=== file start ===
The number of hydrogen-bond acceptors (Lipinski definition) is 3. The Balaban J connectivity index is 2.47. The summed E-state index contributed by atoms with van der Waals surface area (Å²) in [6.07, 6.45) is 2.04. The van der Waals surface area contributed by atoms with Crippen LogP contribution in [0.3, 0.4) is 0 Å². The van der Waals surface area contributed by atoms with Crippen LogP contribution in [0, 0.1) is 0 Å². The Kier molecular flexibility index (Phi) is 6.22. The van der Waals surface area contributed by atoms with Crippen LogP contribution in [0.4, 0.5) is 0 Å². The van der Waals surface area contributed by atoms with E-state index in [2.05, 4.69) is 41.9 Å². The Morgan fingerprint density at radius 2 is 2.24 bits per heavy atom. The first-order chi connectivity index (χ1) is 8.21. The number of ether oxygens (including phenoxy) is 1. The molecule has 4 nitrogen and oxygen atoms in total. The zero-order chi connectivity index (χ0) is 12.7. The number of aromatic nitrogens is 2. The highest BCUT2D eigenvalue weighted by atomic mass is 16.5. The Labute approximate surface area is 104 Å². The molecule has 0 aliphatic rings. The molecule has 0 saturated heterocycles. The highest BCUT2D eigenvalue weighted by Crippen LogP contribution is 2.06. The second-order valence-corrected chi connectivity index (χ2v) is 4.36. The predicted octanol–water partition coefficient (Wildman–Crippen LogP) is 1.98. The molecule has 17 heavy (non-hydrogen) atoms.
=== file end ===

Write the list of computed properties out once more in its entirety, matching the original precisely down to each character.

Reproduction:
The number of hydrogen-bond acceptors (Lipinski definition) is 3. The Balaban J connectivity index is 2.47. The summed E-state index contributed by atoms with van der Waals surface area (Å²) in [6.07, 6.45) is 2.04. The van der Waals surface area contributed by atoms with Crippen LogP contribution in [0.3, 0.4) is 0 Å². The van der Waals surface area contributed by atoms with Crippen LogP contribution in [0, 0.1) is 0 Å². The Kier molecular flexibility index (Phi) is 6.22. The van der Waals surface area contributed by atoms with Crippen LogP contribution in [0.4, 0.5) is 0 Å². The van der Waals surface area contributed by atoms with E-state index in [2.05, 4.69) is 41.9 Å². The Morgan fingerprint density at radius 2 is 2.24 bits per heavy atom. The first-order chi connectivity index (χ1) is 8.21. The number of ether oxygens (including phenoxy) is 1. The molecule has 4 nitrogen and oxygen atoms in total. The zero-order chi connectivity index (χ0) is 12.7. The number of aromatic nitrogens is 2. The highest BCUT2D eigenvalue weighted by atomic mass is 16.5. The Labute approximate surface area is 104 Å². The molecule has 0 aliphatic rings. The molecule has 0 saturated heterocycles. The highest BCUT2D eigenvalue weighted by Crippen LogP contribution is 2.06. The second-order valence-corrected chi connectivity index (χ2v) is 4.36. The predicted octanol–water partition coefficient (Wildman–Crippen LogP) is 1.98. The molecule has 17 heavy (non-hydrogen) atoms.